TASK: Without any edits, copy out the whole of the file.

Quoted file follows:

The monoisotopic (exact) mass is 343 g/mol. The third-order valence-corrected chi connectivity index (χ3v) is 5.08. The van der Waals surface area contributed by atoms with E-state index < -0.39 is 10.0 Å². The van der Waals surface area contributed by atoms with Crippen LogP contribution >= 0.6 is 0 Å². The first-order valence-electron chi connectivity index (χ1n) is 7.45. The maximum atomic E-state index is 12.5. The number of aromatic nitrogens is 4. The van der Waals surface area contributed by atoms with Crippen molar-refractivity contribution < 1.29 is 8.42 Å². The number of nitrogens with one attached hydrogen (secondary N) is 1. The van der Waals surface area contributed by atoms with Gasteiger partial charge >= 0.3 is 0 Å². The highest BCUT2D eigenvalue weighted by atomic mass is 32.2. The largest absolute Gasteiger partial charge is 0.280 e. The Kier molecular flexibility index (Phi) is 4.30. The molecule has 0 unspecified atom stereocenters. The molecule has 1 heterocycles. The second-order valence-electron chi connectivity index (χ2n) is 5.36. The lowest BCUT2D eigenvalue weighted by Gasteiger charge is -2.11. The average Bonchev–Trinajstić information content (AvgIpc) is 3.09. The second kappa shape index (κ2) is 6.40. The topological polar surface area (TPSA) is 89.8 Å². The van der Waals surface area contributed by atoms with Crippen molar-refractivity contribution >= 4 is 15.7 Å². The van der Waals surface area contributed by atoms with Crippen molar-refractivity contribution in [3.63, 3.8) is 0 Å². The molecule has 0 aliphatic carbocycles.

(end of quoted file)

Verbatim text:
The monoisotopic (exact) mass is 343 g/mol. The third-order valence-corrected chi connectivity index (χ3v) is 5.08. The van der Waals surface area contributed by atoms with E-state index < -0.39 is 10.0 Å². The van der Waals surface area contributed by atoms with Crippen LogP contribution >= 0.6 is 0 Å². The first-order valence-electron chi connectivity index (χ1n) is 7.45. The maximum atomic E-state index is 12.5. The number of aromatic nitrogens is 4. The van der Waals surface area contributed by atoms with Crippen molar-refractivity contribution < 1.29 is 8.42 Å². The number of nitrogens with one attached hydrogen (secondary N) is 1. The van der Waals surface area contributed by atoms with Gasteiger partial charge >= 0.3 is 0 Å². The highest BCUT2D eigenvalue weighted by atomic mass is 32.2. The largest absolute Gasteiger partial charge is 0.280 e. The Kier molecular flexibility index (Phi) is 4.30. The molecule has 0 unspecified atom stereocenters. The molecule has 1 heterocycles. The second-order valence-electron chi connectivity index (χ2n) is 5.36. The lowest BCUT2D eigenvalue weighted by Gasteiger charge is -2.11. The average Bonchev–Trinajstić information content (AvgIpc) is 3.09. The second kappa shape index (κ2) is 6.40. The topological polar surface area (TPSA) is 89.8 Å². The van der Waals surface area contributed by atoms with Crippen molar-refractivity contribution >= 4 is 15.7 Å². The van der Waals surface area contributed by atoms with Crippen molar-refractivity contribution in [3.63, 3.8) is 0 Å². The molecule has 0 aliphatic carbocycles.